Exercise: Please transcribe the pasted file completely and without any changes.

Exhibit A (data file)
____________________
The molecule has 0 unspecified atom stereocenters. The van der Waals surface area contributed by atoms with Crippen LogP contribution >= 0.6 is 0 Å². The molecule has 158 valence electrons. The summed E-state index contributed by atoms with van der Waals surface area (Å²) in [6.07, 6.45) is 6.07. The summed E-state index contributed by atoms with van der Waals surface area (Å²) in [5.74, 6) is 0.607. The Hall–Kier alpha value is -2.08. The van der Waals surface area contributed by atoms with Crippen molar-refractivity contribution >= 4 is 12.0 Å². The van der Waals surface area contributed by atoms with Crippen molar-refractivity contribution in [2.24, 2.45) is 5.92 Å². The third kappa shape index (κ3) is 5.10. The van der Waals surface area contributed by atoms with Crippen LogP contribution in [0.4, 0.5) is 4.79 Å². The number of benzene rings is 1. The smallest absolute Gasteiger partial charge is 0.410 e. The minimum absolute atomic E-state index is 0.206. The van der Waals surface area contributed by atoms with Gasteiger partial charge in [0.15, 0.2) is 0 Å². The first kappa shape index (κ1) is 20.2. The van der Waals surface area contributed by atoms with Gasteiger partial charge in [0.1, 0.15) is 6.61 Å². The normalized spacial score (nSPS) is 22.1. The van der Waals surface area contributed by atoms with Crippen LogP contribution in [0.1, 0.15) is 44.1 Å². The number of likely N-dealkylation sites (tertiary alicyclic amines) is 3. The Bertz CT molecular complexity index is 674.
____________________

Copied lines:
The molecule has 0 unspecified atom stereocenters. The van der Waals surface area contributed by atoms with Crippen LogP contribution >= 0.6 is 0 Å². The molecule has 158 valence electrons. The summed E-state index contributed by atoms with van der Waals surface area (Å²) in [6.07, 6.45) is 6.07. The summed E-state index contributed by atoms with van der Waals surface area (Å²) in [5.74, 6) is 0.607. The Hall–Kier alpha value is -2.08. The van der Waals surface area contributed by atoms with Crippen molar-refractivity contribution >= 4 is 12.0 Å². The van der Waals surface area contributed by atoms with Crippen molar-refractivity contribution in [2.24, 2.45) is 5.92 Å². The third kappa shape index (κ3) is 5.10. The van der Waals surface area contributed by atoms with Crippen LogP contribution in [0.4, 0.5) is 4.79 Å². The number of benzene rings is 1. The smallest absolute Gasteiger partial charge is 0.410 e. The minimum absolute atomic E-state index is 0.206. The van der Waals surface area contributed by atoms with Gasteiger partial charge in [0.15, 0.2) is 0 Å². The first kappa shape index (κ1) is 20.2. The van der Waals surface area contributed by atoms with Gasteiger partial charge in [0.1, 0.15) is 6.61 Å². The normalized spacial score (nSPS) is 22.1. The van der Waals surface area contributed by atoms with Crippen LogP contribution in [0.1, 0.15) is 44.1 Å². The number of likely N-dealkylation sites (tertiary alicyclic amines) is 3. The Bertz CT molecular complexity index is 674.